380 asylum seekers ordered to leave Manus Island centre

SYDNEY – Police entered an officially-shuttered Australian-run detention camp in Papua New Guinea on Thursday and ordered about 380 asylum seekers occupying it to leave as they carried away food and water the men had stockpiled, three of the men told Reuters.

Asylum seekers said they climbed on to rooftops and hid in toilets to avoid the police. The men have barricaded themselves in the Manus Island centre for more than 22 days, defying attempts by Australia and PNG to close the facility

Australia’s Immigration Minister, Peter Dutton, told Sydney radio that the aim of the police operation was to move the men to a transit centre elsewhere on the island.

One asylum seeker told Reuters the men felt threatened and scared and some climbed on to roofs for safety. A second asylum seeker, Behrouz Boochani, a Kurdish journalist, who has been a Manus detainee for four years, told Reuters by text message that the refugees were refusing to move.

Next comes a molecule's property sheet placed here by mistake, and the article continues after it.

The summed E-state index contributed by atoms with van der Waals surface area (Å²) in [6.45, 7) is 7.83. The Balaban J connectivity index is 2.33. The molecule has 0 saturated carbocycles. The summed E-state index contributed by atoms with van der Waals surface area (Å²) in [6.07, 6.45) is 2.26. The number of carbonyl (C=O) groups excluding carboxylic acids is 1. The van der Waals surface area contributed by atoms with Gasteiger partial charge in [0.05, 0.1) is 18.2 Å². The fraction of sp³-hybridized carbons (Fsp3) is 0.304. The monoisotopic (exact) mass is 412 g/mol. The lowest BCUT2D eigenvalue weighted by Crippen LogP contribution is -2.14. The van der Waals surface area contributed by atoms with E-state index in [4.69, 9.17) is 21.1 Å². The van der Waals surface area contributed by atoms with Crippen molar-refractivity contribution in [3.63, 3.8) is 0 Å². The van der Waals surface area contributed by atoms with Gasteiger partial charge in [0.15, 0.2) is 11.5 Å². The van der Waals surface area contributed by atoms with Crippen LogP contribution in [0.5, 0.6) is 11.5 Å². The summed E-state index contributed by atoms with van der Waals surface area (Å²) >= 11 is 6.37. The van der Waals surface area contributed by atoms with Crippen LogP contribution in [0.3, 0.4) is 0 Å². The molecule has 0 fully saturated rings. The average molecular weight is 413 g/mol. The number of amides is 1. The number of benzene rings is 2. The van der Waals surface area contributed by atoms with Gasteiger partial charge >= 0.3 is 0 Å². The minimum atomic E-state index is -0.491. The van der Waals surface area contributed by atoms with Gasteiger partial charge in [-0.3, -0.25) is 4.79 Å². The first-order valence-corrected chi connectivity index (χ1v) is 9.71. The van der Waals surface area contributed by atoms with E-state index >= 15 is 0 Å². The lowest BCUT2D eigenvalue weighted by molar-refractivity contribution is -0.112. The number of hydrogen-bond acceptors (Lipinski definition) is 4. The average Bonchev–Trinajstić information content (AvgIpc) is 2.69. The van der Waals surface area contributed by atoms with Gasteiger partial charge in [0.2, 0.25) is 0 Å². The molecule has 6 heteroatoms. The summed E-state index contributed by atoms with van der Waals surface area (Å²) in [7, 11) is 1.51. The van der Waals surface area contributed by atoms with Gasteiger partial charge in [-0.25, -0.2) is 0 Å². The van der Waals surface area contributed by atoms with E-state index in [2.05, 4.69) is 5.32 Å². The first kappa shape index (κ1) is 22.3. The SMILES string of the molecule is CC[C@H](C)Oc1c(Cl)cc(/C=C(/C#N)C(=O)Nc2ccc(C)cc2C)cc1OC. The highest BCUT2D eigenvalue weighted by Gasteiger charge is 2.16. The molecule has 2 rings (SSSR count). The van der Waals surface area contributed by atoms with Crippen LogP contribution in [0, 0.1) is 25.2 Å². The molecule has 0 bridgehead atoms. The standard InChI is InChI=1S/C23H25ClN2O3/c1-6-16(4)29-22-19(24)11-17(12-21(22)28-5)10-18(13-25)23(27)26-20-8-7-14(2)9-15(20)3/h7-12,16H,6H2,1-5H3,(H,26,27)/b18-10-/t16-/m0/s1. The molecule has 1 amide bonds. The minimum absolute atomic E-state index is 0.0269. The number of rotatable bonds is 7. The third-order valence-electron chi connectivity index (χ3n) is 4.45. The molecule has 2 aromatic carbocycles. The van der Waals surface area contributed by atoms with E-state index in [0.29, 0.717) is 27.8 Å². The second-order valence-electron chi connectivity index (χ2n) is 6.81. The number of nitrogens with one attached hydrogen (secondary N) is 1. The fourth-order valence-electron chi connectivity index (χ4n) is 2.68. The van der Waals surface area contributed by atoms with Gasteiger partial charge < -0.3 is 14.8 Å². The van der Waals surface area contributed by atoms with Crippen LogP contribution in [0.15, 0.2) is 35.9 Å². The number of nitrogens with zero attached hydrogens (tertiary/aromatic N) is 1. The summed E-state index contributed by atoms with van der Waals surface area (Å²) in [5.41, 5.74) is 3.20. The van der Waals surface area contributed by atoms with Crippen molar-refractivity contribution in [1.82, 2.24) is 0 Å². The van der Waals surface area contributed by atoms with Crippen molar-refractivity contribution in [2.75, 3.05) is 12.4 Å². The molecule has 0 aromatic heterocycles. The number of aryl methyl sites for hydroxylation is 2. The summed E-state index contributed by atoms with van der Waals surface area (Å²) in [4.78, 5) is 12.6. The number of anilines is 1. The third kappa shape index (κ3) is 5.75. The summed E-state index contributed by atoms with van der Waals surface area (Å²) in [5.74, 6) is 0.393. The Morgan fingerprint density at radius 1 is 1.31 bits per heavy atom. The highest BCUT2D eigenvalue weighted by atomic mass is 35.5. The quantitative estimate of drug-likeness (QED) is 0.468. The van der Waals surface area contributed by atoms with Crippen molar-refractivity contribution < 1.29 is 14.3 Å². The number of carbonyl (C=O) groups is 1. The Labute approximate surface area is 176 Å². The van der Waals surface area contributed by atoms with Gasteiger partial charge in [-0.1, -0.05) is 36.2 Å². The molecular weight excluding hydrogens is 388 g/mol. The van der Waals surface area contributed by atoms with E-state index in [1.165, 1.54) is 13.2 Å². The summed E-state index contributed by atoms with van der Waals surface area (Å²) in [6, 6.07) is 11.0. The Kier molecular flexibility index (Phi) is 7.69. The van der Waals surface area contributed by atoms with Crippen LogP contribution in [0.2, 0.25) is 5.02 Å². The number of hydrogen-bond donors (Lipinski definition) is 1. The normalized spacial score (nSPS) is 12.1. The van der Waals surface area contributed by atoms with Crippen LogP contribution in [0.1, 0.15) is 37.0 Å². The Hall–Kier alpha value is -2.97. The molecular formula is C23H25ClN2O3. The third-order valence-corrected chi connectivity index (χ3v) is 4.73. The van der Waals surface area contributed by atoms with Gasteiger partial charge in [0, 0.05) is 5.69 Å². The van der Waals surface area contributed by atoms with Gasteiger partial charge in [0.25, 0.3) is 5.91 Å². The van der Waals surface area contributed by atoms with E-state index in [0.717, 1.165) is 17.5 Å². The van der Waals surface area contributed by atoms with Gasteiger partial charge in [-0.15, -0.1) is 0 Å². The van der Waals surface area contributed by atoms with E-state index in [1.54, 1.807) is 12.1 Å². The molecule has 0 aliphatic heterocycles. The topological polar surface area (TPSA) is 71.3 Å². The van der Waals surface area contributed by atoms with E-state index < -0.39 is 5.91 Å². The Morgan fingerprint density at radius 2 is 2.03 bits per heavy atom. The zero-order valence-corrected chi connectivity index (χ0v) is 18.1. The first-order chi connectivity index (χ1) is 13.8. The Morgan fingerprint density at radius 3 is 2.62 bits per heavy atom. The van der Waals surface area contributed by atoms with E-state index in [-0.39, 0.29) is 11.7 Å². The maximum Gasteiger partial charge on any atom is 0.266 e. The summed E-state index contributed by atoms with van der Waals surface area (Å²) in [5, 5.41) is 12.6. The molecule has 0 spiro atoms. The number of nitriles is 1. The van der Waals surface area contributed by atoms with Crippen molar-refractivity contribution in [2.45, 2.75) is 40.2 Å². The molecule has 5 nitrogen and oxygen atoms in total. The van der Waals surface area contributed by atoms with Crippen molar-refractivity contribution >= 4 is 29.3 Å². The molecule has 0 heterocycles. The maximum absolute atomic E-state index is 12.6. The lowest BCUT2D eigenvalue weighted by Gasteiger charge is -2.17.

Boochani wrote on Twitter that police and Immigration officials removed water and the men’s belongings. Pictures sent via messaging service Whatsapp showed upturned boxes of food and torn parcels of rice and instant noodles.

The three men said they had been sharing a solar panel to charge their cell phones because the detention centre has had no electricity for 23 days.

A video shot by Sudanese refugee Abdul Aziz and posted on Facebook showed local police using a megaphone to tell the asylum seekers to leave because their stay is illegal.

The men in the camp, most of whom are from Afghanistan, Iran, Myanmar, Pakistan, Sri Lanka and Syria, are held under Australia’s strict “sovereign borders” Immigration policy, under which Australia refuses to allow asylum seekers arriving by boat to reach its shores.

The asylum seekers say they fear for their safety if moved to the transit centre, and risk being resettled in PNG or another developing nation permanently.

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